“As we evaluate our financial plan for the next five years, staff will evaluate whether any water rate or fee changes may be needed,” and the utility’s CAP charge to users of drinking water could be impacted by increased CAP costs, MacAdam said.

The already planned cutback, called a “Tier 1” shortage, affects mainly Pinal County farmers. It has been in the works since early 2019 when the basin states approved a seven-year drought contingency plan also aimed at helping Lake Mead.

By contrast, the latest, 500,000 acre-foot cut is “totally new,” said Goddard, a former Arizona attorney general. “We really knew the Tier 1 was coming for 10 years. All the additional costs due to Tier 1, that was fully anticipated. There was no surprise.”

The new water saving plan, known as “500 plus,” was first discussed in August, and “that was a surprise,” Goddard said in an interview on Friday.

Those discussions started after the Bureau of Reclamation predicted that even with the 2019 drought plan in place, Lake Mead could, under one scenario, fall to 1,030 feet by summer 2023. That forecast triggered the Lower Colorado River Basin states — California, Arizona and Nevada — to start meeting to plan additional cuts in water use beyond those prescribed by the 2019 drought plan.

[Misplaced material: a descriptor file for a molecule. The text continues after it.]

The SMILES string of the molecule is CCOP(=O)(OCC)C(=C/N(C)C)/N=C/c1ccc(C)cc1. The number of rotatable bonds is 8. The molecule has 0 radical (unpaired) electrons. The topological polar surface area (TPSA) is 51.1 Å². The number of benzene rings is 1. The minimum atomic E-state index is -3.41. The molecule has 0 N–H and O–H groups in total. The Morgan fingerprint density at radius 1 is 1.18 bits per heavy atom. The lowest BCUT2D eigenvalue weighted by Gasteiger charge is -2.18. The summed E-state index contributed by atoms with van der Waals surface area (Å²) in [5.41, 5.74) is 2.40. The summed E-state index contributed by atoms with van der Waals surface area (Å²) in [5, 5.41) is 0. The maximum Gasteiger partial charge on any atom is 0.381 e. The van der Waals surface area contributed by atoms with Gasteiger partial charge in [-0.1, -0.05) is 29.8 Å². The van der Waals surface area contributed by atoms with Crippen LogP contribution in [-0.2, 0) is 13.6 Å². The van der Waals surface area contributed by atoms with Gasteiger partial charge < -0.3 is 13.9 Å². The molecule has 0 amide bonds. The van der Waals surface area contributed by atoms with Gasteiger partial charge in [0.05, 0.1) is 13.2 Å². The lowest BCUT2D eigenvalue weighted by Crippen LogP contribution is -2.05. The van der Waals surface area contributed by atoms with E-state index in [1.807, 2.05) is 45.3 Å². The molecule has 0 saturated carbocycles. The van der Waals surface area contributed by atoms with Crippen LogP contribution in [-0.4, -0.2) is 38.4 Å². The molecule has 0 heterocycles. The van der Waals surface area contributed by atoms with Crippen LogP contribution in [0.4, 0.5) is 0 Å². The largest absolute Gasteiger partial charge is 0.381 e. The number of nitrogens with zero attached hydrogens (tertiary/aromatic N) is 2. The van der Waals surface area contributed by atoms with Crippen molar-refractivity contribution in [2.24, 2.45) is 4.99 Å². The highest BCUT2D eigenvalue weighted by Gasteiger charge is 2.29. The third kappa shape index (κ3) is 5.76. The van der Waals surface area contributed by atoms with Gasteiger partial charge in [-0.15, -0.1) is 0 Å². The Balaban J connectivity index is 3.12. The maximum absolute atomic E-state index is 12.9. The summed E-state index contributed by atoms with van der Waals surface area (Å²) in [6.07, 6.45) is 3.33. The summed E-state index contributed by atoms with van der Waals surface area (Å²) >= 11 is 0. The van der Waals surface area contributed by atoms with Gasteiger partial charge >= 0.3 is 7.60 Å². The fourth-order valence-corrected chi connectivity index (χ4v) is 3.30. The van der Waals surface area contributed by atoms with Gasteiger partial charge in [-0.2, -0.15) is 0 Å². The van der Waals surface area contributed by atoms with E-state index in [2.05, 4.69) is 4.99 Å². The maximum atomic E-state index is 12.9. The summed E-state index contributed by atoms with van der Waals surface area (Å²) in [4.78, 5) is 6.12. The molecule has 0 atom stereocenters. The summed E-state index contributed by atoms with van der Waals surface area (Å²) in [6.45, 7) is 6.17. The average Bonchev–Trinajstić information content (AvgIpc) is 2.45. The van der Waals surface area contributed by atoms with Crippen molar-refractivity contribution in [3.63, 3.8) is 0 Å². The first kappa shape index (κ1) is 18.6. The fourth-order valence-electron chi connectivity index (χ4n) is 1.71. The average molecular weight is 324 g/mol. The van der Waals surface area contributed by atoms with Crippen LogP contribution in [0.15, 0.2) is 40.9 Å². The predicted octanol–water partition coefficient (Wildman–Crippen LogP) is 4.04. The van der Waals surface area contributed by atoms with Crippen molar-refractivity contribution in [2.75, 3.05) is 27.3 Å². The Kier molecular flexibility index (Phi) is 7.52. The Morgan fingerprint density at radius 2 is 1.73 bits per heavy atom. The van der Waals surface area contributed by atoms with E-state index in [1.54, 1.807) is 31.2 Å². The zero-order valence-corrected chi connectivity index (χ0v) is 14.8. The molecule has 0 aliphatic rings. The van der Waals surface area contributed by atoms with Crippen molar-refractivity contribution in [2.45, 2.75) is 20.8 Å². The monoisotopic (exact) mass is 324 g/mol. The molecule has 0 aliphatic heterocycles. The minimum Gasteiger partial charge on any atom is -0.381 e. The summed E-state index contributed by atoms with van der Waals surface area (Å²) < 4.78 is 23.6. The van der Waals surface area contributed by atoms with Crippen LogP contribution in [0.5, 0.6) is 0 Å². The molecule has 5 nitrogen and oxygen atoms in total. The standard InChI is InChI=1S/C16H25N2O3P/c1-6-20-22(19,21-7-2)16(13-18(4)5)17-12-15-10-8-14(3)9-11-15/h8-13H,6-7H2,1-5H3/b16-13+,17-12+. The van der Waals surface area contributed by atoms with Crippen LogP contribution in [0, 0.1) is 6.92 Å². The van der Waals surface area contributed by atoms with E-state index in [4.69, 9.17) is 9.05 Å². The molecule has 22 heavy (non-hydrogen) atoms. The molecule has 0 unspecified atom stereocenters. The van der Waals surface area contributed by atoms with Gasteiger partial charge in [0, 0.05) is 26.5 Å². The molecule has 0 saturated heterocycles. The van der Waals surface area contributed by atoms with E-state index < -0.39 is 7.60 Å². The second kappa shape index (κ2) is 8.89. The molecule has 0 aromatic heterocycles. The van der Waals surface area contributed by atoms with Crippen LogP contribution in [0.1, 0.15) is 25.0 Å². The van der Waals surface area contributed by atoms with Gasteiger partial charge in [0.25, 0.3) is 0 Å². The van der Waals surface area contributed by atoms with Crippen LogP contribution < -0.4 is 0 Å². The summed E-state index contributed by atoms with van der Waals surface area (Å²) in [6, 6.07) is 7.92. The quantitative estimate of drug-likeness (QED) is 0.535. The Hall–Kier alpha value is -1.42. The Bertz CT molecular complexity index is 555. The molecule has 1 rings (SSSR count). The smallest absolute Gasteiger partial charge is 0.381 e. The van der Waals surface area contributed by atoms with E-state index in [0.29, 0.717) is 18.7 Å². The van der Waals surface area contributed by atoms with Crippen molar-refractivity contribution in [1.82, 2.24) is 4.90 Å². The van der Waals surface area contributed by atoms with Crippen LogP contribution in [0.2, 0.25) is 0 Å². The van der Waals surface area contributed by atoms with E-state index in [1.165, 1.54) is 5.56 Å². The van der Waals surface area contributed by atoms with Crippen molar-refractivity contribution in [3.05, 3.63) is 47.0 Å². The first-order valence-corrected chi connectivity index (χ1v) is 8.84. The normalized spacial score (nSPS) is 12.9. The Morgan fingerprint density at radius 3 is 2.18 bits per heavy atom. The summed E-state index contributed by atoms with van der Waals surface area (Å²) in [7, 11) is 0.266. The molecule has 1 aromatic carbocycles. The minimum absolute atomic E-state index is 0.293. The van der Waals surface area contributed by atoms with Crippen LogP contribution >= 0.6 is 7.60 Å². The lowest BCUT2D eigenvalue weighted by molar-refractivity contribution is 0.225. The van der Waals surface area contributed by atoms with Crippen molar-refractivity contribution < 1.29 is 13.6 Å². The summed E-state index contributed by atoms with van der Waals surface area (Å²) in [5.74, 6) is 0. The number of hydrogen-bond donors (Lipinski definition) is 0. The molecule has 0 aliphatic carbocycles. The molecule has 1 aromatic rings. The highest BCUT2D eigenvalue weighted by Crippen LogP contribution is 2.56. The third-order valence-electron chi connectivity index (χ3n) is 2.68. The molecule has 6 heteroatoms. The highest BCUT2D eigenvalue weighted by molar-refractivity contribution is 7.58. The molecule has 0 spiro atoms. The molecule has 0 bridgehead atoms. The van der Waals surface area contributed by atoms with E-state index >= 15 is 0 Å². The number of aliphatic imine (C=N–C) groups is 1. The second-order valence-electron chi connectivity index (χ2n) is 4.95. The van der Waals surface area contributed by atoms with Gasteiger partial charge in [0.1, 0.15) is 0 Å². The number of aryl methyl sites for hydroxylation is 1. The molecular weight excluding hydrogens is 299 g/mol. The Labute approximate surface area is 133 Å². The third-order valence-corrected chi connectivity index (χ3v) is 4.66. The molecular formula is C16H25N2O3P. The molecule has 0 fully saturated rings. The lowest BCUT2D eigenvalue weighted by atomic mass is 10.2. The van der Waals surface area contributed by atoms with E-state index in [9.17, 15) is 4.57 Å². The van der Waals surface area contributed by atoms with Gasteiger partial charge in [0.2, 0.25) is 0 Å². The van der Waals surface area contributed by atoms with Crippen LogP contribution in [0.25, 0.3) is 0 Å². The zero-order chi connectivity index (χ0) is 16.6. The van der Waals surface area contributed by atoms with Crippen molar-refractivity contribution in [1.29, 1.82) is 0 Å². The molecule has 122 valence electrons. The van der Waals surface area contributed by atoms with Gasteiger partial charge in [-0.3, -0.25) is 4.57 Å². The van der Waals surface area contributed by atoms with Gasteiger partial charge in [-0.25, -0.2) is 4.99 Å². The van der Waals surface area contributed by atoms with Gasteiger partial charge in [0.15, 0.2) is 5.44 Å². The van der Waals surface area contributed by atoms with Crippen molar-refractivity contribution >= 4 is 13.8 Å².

“I think all of us believe that generally, most of the cost for operations and maintenance and even ... conservation should in the end be generally supported by rates, although I think some should come from taxes,” Taylor said Friday.

“The positive effect of CAP goes way beyond the use of water — it affects the growth of this region. Everyone benefits from CAP, not just the people who drink it, and around 20% of costs of (operating) CAP comes from taxes,” Taylor said.

CAP officials try to give ratepayers an opportunity to prepare for major rate increases, because “we know it takes time for municipalities to raise their rates, to go through the mayor and council,” he said.

If all of the new, higher costs had been put on ratepayers for 2022, “that would have been a rate shock, especially for cities that may not have reserves for it,” Taylor said.

But at Thursday’s meeting, the board altered one CAP staff recommendation in a way that transferred some of the costs from taxpayers to ratepayers.